Students building the backbone of a clinker boat.

Monday, April 23, 2012

How we fit a clinker Plank

There are lots of different ways to go about this. The following is the procedure we follow and teach to participants of our workshops. It is the way learned it from our inspiring teachers at IBTC.

A spile board is prepared - ideally this is a straight grained plank thicknessed to 5 or 6mm. Pieces can be joined ( with temporary screws) to make up the whole length of the boat - but best results are obtained if the spile board is one piece and fits the desired position approximately.
It is pegged into place carefully, using clamps only at the bow and transom. Adjustements are made until removing a peg does not cause the board to bulge or slip out of position.

Care is taken that the spile board comes up to the moulds and that it lies fair on the lap of the previous plank.
From the inside of the boat, a pencil line is marked along the top edge of the previous plank.
Each mould position is marked.
The stem angle is marked using a dummy stick along the rabbet.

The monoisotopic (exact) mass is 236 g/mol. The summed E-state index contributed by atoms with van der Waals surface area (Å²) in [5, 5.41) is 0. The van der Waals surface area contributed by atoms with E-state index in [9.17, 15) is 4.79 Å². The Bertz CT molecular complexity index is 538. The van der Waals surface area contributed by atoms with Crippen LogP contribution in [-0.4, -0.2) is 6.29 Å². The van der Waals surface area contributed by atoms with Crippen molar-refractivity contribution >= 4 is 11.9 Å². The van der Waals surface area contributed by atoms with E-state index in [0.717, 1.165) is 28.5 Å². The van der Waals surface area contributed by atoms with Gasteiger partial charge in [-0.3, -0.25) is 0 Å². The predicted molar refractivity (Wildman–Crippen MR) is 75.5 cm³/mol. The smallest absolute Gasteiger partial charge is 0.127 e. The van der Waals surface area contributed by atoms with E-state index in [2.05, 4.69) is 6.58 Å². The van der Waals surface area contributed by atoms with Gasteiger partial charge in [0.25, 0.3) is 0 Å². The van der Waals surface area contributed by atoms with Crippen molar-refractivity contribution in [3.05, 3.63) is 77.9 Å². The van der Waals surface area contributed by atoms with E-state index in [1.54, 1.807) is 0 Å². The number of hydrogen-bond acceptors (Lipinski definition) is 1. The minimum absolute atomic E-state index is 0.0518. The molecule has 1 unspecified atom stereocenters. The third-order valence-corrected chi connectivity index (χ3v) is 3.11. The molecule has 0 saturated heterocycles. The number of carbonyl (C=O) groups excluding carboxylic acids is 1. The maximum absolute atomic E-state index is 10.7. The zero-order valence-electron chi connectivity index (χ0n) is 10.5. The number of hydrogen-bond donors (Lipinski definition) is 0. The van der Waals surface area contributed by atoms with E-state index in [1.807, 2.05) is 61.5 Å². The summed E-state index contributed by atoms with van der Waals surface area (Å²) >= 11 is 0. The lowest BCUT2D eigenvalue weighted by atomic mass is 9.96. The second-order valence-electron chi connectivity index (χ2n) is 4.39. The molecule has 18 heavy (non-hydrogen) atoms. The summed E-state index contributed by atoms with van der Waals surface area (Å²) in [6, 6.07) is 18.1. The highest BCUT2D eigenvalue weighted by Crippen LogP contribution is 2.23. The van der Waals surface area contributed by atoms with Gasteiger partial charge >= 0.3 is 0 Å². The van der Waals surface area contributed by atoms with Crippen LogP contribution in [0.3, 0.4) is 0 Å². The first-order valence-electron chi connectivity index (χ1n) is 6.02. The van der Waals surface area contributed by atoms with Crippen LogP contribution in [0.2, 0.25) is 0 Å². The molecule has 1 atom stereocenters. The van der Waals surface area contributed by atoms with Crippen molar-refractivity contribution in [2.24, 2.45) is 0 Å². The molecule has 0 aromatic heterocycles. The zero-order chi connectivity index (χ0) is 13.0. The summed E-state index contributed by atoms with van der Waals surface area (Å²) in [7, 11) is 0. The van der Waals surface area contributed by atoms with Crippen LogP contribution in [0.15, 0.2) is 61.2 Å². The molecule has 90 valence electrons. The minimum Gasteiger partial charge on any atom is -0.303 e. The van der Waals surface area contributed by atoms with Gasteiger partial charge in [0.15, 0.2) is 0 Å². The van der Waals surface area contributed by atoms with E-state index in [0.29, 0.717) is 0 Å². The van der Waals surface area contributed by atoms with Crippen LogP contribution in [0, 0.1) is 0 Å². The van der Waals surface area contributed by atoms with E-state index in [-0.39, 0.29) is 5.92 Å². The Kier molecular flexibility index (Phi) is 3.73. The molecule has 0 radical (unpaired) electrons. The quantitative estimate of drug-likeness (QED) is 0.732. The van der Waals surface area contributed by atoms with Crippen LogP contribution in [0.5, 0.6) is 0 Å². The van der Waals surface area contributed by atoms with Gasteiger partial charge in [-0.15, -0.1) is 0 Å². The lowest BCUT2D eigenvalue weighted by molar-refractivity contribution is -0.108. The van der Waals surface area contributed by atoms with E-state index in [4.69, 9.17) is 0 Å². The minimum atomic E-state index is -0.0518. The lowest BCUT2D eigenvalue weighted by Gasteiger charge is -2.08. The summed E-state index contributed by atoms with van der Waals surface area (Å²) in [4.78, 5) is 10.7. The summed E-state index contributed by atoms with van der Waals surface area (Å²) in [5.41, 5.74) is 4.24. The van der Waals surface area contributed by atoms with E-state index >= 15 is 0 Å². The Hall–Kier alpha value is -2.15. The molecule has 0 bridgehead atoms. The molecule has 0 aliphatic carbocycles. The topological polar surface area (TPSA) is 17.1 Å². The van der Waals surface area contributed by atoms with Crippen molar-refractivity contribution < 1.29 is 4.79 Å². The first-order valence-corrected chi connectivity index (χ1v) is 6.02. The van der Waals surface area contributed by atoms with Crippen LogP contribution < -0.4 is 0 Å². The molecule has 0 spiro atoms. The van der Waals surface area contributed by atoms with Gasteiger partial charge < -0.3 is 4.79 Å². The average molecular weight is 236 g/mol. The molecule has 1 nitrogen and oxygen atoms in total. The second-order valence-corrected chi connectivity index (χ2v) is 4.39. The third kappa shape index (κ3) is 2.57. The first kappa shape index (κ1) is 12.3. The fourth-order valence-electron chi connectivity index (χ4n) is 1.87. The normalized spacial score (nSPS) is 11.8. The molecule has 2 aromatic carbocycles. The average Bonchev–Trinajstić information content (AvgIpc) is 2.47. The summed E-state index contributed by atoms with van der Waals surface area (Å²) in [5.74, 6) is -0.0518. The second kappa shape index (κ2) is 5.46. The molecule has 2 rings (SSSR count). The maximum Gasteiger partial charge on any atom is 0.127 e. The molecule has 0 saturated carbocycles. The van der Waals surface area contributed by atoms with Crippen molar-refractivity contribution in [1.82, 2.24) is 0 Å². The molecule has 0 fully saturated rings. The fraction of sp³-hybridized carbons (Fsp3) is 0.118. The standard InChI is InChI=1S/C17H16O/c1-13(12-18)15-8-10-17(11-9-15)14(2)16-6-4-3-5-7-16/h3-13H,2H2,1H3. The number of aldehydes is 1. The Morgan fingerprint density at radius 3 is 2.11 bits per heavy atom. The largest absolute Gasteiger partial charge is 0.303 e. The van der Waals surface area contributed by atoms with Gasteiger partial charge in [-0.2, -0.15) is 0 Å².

The spile board is then removed and placed onto the lumber. Using a dummy stick, the top edge of the previous plank is marked out. Plank widths are measured at the mould positions, stem and transom. These marks are then faired with a batten.

The plank is then cut out on the bandsaw, planed to shape and thicknessed.
The forward brow ( bottom edge) is cut, and the overlap is marked all along the inner, bottom edge of the plank. It is then offered up to the boat and adjusted until it fits.

The plank is then removed. The top edge diminishing rebates are cut fore and aft and the aft bottom edge brow is planed on. For more details click here.

The inside of the plank is sanded and the top inside edge is chamfered.
A bedding compound such as sikaflex is used at stem and transom.

For an intersting article on repairing clinker planking, follow this link.